By Kevin Hodgson
“There may not be in the world an example of another genius so universal, so full of yearning for the infinite, so far ahead of his own century and the following centuries than Leonardo da Vinci.” – Hippolyte Taine, art critic and historian
The mystery of the stolen masterpiece, The Mona Lisa, underpins a wonderfully conceived graphic story of the life of the most famous Renaissance man whose art inventive mind continues to echo to this day. LEONARDO DA VINCI: THE RENAISSANCE MAN by Dan Danko is powerfully written, examining the ins and outs of the da Vinci as he moves from benefactor to benefactor, shifting his focus from designing new ways to engage in war to creating some of the powerful paintings to stand the test of time. Political intrigue and the plight of an artist, even a great one like da Vinci, is on full display here in the story that moves from the stolen painting (and its recovery) to the complicated life of da Vinci.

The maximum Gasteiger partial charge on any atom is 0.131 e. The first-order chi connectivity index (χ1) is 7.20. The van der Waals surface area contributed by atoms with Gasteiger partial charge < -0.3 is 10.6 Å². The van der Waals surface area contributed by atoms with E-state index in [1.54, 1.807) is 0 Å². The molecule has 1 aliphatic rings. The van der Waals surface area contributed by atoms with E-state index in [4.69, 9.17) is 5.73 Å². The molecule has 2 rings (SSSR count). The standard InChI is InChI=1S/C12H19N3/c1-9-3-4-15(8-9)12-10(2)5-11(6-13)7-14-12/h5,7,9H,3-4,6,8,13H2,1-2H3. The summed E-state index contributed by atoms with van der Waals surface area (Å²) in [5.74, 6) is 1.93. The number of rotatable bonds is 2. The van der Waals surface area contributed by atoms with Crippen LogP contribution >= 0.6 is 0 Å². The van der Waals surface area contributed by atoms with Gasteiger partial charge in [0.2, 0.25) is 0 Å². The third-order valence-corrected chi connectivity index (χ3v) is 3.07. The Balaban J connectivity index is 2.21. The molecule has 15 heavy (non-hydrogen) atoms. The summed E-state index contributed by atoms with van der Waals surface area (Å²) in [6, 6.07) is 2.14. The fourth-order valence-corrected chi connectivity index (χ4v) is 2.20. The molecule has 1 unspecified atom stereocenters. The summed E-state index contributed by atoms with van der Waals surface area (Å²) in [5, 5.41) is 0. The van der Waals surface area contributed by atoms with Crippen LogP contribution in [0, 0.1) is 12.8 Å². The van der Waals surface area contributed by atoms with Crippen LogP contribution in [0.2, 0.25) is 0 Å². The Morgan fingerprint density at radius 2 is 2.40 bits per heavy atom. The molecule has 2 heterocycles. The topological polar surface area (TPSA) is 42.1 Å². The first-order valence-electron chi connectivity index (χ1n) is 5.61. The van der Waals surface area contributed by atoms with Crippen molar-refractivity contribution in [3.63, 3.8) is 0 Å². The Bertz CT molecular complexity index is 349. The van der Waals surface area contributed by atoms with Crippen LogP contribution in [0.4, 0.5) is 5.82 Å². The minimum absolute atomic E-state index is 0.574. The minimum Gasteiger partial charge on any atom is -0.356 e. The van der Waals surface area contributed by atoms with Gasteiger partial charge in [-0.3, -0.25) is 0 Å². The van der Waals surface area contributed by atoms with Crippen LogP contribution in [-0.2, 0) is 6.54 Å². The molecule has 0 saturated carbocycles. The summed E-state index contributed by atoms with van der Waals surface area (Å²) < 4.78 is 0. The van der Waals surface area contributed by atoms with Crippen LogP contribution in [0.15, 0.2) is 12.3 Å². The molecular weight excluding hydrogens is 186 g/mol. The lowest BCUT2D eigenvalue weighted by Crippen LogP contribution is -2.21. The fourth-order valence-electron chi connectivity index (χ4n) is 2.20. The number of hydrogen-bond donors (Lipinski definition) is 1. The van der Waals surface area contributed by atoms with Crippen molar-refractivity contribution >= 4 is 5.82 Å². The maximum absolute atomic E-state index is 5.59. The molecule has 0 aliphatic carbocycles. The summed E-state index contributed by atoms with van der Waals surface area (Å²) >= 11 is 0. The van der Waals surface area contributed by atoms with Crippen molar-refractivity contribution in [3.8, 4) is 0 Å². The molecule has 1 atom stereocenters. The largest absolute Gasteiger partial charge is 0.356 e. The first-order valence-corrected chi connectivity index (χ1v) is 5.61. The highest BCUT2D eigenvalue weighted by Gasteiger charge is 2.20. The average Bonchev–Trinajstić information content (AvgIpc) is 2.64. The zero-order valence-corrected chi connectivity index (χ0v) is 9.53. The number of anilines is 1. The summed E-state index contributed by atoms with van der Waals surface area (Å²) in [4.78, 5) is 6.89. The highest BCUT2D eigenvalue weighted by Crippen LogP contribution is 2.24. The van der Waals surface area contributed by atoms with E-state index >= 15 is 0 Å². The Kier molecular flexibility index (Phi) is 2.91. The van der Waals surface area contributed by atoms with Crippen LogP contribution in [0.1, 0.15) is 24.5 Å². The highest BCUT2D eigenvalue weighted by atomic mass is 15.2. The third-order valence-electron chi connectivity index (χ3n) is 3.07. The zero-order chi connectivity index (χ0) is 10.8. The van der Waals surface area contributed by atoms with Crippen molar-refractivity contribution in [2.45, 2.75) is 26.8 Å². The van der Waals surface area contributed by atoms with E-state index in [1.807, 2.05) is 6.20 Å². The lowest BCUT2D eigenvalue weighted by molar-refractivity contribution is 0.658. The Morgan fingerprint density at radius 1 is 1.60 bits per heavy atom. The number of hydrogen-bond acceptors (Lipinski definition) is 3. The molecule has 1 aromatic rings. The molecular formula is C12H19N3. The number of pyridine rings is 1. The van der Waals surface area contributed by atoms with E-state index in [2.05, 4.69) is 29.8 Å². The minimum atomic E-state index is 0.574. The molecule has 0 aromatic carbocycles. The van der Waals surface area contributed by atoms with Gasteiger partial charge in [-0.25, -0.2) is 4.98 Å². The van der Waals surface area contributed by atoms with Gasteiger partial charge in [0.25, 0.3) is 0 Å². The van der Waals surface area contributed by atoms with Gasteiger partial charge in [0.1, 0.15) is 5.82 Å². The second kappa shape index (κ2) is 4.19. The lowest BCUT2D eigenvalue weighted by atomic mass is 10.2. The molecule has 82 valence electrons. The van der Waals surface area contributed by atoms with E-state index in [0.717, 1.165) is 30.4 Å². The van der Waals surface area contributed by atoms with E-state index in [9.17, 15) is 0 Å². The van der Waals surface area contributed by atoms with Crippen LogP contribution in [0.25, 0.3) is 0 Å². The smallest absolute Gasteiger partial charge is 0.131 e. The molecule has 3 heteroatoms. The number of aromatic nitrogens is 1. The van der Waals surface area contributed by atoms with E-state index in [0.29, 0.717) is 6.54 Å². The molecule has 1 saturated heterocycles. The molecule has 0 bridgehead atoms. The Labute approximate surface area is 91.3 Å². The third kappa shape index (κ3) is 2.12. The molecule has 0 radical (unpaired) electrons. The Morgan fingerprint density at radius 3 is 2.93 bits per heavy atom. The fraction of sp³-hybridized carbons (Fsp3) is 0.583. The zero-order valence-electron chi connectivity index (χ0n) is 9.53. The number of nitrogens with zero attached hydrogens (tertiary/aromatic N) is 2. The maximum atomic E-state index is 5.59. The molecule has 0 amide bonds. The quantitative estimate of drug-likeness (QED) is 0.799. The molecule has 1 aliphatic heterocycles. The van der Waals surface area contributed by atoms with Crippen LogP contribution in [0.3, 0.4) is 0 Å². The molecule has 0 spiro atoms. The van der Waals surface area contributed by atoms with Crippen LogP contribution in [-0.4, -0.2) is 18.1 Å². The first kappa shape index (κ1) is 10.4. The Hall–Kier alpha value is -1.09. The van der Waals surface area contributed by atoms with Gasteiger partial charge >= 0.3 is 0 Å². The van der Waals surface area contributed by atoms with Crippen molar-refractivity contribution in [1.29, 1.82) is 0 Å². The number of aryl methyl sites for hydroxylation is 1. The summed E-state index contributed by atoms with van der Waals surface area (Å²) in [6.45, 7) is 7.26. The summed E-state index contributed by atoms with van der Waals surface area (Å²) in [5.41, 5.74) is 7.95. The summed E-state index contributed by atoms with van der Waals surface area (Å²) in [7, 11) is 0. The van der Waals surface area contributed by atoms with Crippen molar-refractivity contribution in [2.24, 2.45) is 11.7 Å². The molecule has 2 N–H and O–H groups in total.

The illustrations by artist Lalit Rumar Sharma are beautifully done, particularly the oversized panels that show us glimpses of the da Vinci’s work and, even more, the blueprints and detailed sketches that depict such an active imagination and insightful eye.
Paperback: 72 pages
IN THE CLASSROOM
The story of da Vinci is worth telling in just about any grade, particularly when we consider his influences on science, art and design. The vocabulary and the complexity of the storytelling here make LEONARDO DA VINCI: THE RENAISSANCE MAN a good addition to a high school library, particularly the art room shelves. However, science teachers could also easily pull bits from this story to showcase how an artist also influenced the way we see the human body and how his engineering principles continue to influence aviation and more.
I highly recommend this book, although it is more attuned for the high school or university classroom. There is nothing profane in here, but the dense text and rich vocabulary, and complex storyline of da Vinci’s life (which does not seem dumbed down here) might make it a difficult read for some middle school students and most elementary students.